Viking Shield WIP


Viking shield by Iron John Logan

I was asked if I was interested in taking on an awesome project - to make a Viking shield like seen in the television show Vikings but made exactly like they would have a thousand years ago. Made entirely by hand from felling the tree to the alchemy of making period pigments. It has been a long but rewarding project!


Almost a year ago to the day I went out into the snow to find a tree. Most people would think you would want Oak or another hard wood for a shield, but the Vikings a thousand years ago choose woods that are light in weight and strong against splitting. One of the favorites for shields was the Linden tree, which its relative here in the US is known as Basswood. I found such a tree, felled it with an ax, and dragged it home



The first order of working green wood is to get the bark off to allow the wood to dry. Both Linden and Basswood bark is an amazing material on its own, being one of the strongest fibers found in nature. I will save the bark and ret it to use as cordage in the project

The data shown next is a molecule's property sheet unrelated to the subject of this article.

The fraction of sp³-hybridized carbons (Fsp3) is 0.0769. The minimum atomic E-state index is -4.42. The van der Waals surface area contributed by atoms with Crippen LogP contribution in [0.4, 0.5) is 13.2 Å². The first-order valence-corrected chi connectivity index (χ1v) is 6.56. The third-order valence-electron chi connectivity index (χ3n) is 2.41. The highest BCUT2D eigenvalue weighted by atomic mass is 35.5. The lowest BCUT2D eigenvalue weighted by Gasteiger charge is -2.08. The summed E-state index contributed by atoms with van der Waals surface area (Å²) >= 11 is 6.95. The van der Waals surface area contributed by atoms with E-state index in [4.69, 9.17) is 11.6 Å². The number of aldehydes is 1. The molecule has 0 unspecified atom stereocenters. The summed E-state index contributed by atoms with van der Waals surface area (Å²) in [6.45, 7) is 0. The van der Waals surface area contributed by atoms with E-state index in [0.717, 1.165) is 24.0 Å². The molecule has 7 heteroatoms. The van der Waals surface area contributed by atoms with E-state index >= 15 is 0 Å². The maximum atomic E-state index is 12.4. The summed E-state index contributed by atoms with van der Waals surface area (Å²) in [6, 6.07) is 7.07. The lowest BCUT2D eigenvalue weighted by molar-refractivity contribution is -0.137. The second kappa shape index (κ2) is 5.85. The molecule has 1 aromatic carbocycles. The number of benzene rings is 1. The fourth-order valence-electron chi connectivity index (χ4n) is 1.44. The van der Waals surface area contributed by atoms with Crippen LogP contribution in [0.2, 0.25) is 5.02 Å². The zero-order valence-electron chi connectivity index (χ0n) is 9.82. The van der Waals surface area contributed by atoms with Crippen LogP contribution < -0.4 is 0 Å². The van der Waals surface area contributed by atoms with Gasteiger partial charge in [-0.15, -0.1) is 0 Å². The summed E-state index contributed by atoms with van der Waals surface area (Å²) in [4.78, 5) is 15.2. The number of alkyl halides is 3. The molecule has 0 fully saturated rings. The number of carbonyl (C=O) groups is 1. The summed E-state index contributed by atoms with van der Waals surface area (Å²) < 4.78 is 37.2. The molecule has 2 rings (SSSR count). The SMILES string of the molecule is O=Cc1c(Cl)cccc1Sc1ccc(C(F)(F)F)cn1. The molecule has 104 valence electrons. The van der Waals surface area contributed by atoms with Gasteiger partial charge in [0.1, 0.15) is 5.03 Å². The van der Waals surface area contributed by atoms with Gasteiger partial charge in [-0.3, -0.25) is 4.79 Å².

I then bucked the log into pieces and split each of these in half to begin to form the planks of the shield.



After a few months of drying, and splitting, and carving (did I mention Basswood does not split easily?) I got the planks down the shield shape.



Original Viking shields are very thin - 1/2 inch or less, to be as light in weight as possible. The planks are glued together with milk paste, then straps from the same tree are trenailed on with splinters of the same



The shield is together and the wood is continuing to dry. It is coated overall with milk paste to strengthen and hold everything together.

This is the bark of the tree after retting, ie allowing it to controllably rot leaving the fibers behind. This will be washed and twisted into cordage for the strap of the shield



The Alchemy! Making the pigment that I will use for the paint of the shield. After a lot of research searching for the color they used in the television show I decided on what is known as Green Bice.

The pigment is formed from the mixing of Blue Vitriol and baking soda (copper sulfate and Sodium bicarbonate)



The only picture of raising the shield boss



Another misconception of shields is that they had hard iron rim to protect from sword cuts, though most shields found in archaeology have either wood or leather rims - again to keep everything as light in weight as possible. I went with wood to continue to only use material from the one tree



Final photo of the back of the shield showing the trenailed wood straps and the bark cordage sling



Final photo of the shield






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